This makes dietary supplements that supply missing nutrients and support cellular and body systems function critical to overall well-being. While they are not meant to replace eating better — that’s why they are called supplements, not replacements — they can complement eating better. One key is that these supplements must be derived from whole foods or herbs that the body readily recognizes and utilizes to encourage optimal function of key body systems. Synthetic nutrition, vitamins, and minerals — like that perfect 25 percent of vitamins and minerals found on cereal boxes — added to foods or masquerading as a dietary supplement cannot replace whole nutritious foods and supplements.

So, how does one choose a quality supplement that is authentic, pure, and unadulterated? Here are five tips to choosing a quality dietary supplement:

NSF certification. Look for supplements with the NSF certification on the label. NSF International is a respected and recognized third-party certifier of dietary supplements that ensures the capsule-1079838_1920retailers comply with strict standards and procedures. Basically, the NSF certification on the label means that the product has been tested and met or exceeded standards for purity, quality and that what is on the label is in the product and nothing more. Most importantly, NSF certification involves regular inspections and re-testing of products to ensure that the retailer continues to meet high-quality standards.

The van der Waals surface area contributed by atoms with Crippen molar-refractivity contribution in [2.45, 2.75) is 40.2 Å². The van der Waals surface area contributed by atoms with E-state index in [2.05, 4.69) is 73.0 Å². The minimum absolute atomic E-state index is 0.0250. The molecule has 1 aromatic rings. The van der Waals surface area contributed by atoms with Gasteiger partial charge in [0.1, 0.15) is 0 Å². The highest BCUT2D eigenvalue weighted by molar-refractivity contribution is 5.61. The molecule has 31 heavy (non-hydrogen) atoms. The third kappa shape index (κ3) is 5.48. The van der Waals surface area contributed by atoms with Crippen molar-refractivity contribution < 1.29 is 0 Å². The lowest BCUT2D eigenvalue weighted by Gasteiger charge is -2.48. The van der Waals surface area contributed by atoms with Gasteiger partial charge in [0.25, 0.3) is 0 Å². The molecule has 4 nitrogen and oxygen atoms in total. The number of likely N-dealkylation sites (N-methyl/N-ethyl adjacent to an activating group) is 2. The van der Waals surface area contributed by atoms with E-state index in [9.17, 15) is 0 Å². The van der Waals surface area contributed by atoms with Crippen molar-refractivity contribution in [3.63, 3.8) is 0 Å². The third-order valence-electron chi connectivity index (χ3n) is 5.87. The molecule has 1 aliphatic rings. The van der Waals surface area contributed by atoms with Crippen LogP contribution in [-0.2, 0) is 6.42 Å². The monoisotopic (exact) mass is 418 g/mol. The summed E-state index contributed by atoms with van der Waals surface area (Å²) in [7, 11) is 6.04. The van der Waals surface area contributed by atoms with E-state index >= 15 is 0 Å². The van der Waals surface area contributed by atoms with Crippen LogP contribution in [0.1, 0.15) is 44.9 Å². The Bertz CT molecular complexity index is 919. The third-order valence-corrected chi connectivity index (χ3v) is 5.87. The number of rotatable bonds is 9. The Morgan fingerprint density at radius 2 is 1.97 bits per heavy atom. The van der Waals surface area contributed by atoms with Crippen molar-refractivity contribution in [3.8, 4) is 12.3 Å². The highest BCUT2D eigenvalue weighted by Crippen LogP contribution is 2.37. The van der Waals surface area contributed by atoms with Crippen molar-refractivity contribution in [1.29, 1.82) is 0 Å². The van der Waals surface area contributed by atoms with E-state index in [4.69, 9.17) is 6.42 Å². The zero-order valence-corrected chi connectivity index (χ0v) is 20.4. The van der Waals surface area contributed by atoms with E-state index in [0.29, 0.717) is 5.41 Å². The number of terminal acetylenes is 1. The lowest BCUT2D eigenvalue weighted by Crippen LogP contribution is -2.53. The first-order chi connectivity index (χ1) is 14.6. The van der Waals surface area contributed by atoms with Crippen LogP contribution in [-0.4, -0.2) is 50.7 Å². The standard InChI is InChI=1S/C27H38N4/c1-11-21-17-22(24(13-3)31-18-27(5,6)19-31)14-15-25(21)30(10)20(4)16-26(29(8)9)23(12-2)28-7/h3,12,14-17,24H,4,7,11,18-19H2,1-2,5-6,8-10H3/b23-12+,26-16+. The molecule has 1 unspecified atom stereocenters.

United States Pharmacopeia. Review the label for USP certification. The USP is a non-profit scientific organization that sets standards for potency, quality, authenticity, and purity of medicines, food ingredients, and dietary supplements. The widely recognized standards set by the USP are used by more than 140 countries globally and reduce the introduction of contaminants and adulterants in dietary supplements.